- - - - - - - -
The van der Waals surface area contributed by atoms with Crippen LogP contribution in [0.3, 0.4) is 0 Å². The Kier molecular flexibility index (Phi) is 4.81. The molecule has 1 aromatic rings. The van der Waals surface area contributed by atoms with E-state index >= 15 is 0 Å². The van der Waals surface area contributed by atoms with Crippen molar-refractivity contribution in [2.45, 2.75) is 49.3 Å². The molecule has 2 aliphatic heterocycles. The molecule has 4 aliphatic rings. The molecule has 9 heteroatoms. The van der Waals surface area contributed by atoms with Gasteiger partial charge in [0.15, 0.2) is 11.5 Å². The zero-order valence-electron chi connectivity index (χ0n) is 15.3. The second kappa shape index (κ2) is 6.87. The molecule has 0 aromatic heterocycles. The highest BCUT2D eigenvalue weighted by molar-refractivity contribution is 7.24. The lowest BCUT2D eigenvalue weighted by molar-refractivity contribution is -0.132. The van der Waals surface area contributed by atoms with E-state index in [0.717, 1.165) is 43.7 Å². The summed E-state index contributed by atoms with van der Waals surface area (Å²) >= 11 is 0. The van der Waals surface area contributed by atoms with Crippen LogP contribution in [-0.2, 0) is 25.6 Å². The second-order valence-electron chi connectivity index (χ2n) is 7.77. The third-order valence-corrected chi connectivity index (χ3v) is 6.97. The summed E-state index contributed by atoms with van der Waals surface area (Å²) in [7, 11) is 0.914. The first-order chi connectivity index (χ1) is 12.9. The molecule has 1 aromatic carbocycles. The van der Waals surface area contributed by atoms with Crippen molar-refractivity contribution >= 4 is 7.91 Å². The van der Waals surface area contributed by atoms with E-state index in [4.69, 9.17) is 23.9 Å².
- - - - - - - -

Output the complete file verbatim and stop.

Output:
The van der Waals surface area contributed by atoms with Crippen LogP contribution in [0.3, 0.4) is 0 Å². The Kier molecular flexibility index (Phi) is 4.81. The molecule has 1 aromatic rings. The van der Waals surface area contributed by atoms with E-state index >= 15 is 0 Å². The van der Waals surface area contributed by atoms with Crippen molar-refractivity contribution in [2.45, 2.75) is 49.3 Å². The molecule has 2 aliphatic heterocycles. The molecule has 4 aliphatic rings. The molecule has 9 heteroatoms. The van der Waals surface area contributed by atoms with Gasteiger partial charge in [0.15, 0.2) is 11.5 Å². The zero-order valence-electron chi connectivity index (χ0n) is 15.3. The second kappa shape index (κ2) is 6.87. The molecule has 0 aromatic heterocycles. The highest BCUT2D eigenvalue weighted by molar-refractivity contribution is 7.24. The lowest BCUT2D eigenvalue weighted by molar-refractivity contribution is -0.132. The van der Waals surface area contributed by atoms with E-state index in [0.717, 1.165) is 43.7 Å². The summed E-state index contributed by atoms with van der Waals surface area (Å²) >= 11 is 0. The van der Waals surface area contributed by atoms with Crippen LogP contribution in [-0.2, 0) is 25.6 Å². The second-order valence-electron chi connectivity index (χ2n) is 7.77. The third-order valence-corrected chi connectivity index (χ3v) is 6.97. The summed E-state index contributed by atoms with van der Waals surface area (Å²) in [7, 11) is 0.914. The first-order chi connectivity index (χ1) is 12.9. The molecule has 1 aromatic carbocycles. The van der Waals surface area contributed by atoms with Crippen molar-refractivity contribution >= 4 is 7.91 Å². The van der Waals surface area contributed by atoms with E-state index in [4.69, 9.17) is 23.9 Å².